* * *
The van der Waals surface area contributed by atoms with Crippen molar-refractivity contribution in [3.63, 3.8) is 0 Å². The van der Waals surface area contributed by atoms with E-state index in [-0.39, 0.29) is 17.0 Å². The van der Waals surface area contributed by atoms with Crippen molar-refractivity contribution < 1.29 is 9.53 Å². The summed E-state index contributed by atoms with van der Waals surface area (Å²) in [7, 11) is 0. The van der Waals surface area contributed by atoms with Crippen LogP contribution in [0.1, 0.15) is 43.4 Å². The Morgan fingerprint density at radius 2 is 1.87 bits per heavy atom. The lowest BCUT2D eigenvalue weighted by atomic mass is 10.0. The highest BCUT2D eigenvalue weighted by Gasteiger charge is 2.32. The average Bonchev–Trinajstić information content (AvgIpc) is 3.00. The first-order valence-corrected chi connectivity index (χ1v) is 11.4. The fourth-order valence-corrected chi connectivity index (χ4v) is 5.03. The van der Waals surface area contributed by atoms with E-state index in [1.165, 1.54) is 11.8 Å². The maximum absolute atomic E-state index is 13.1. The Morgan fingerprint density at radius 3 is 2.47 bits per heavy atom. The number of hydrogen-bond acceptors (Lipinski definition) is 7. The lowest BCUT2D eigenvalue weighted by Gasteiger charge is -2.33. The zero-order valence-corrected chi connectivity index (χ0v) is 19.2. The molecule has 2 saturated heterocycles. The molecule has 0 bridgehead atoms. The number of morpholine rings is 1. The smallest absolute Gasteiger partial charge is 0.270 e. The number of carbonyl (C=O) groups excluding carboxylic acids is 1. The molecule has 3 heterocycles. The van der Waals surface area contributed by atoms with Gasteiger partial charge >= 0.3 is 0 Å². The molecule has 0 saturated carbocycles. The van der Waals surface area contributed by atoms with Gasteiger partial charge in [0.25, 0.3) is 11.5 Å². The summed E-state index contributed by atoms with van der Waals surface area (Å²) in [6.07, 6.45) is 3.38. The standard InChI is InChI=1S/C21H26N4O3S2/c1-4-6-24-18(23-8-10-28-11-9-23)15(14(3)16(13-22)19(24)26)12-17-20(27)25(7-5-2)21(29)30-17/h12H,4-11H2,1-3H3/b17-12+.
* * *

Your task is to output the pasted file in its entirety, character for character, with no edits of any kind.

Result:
The van der Waals surface area contributed by atoms with Crippen molar-refractivity contribution in [3.63, 3.8) is 0 Å². The van der Waals surface area contributed by atoms with E-state index in [-0.39, 0.29) is 17.0 Å². The van der Waals surface area contributed by atoms with Crippen molar-refractivity contribution < 1.29 is 9.53 Å². The summed E-state index contributed by atoms with van der Waals surface area (Å²) in [7, 11) is 0. The van der Waals surface area contributed by atoms with Crippen LogP contribution in [0.1, 0.15) is 43.4 Å². The Morgan fingerprint density at radius 2 is 1.87 bits per heavy atom. The lowest BCUT2D eigenvalue weighted by atomic mass is 10.0. The highest BCUT2D eigenvalue weighted by Gasteiger charge is 2.32. The average Bonchev–Trinajstić information content (AvgIpc) is 3.00. The first-order valence-corrected chi connectivity index (χ1v) is 11.4. The fourth-order valence-corrected chi connectivity index (χ4v) is 5.03. The van der Waals surface area contributed by atoms with E-state index in [1.165, 1.54) is 11.8 Å². The maximum absolute atomic E-state index is 13.1. The Morgan fingerprint density at radius 3 is 2.47 bits per heavy atom. The number of hydrogen-bond acceptors (Lipinski definition) is 7. The lowest BCUT2D eigenvalue weighted by Gasteiger charge is -2.33. The zero-order valence-corrected chi connectivity index (χ0v) is 19.2. The molecule has 2 saturated heterocycles. The molecule has 0 bridgehead atoms. The number of morpholine rings is 1. The smallest absolute Gasteiger partial charge is 0.270 e. The number of carbonyl (C=O) groups excluding carboxylic acids is 1. The molecule has 3 heterocycles. The van der Waals surface area contributed by atoms with Gasteiger partial charge >= 0.3 is 0 Å². The molecule has 0 saturated carbocycles. The van der Waals surface area contributed by atoms with Gasteiger partial charge in [0.25, 0.3) is 11.5 Å². The summed E-state index contributed by atoms with van der Waals surface area (Å²) in [6.07, 6.45) is 3.38. The standard InChI is InChI=1S/C21H26N4O3S2/c1-4-6-24-18(23-8-10-28-11-9-23)15(14(3)16(13-22)19(24)26)12-17-20(27)25(7-5-2)21(29)30-17/h12H,4-11H2,1-3H3/b17-12+.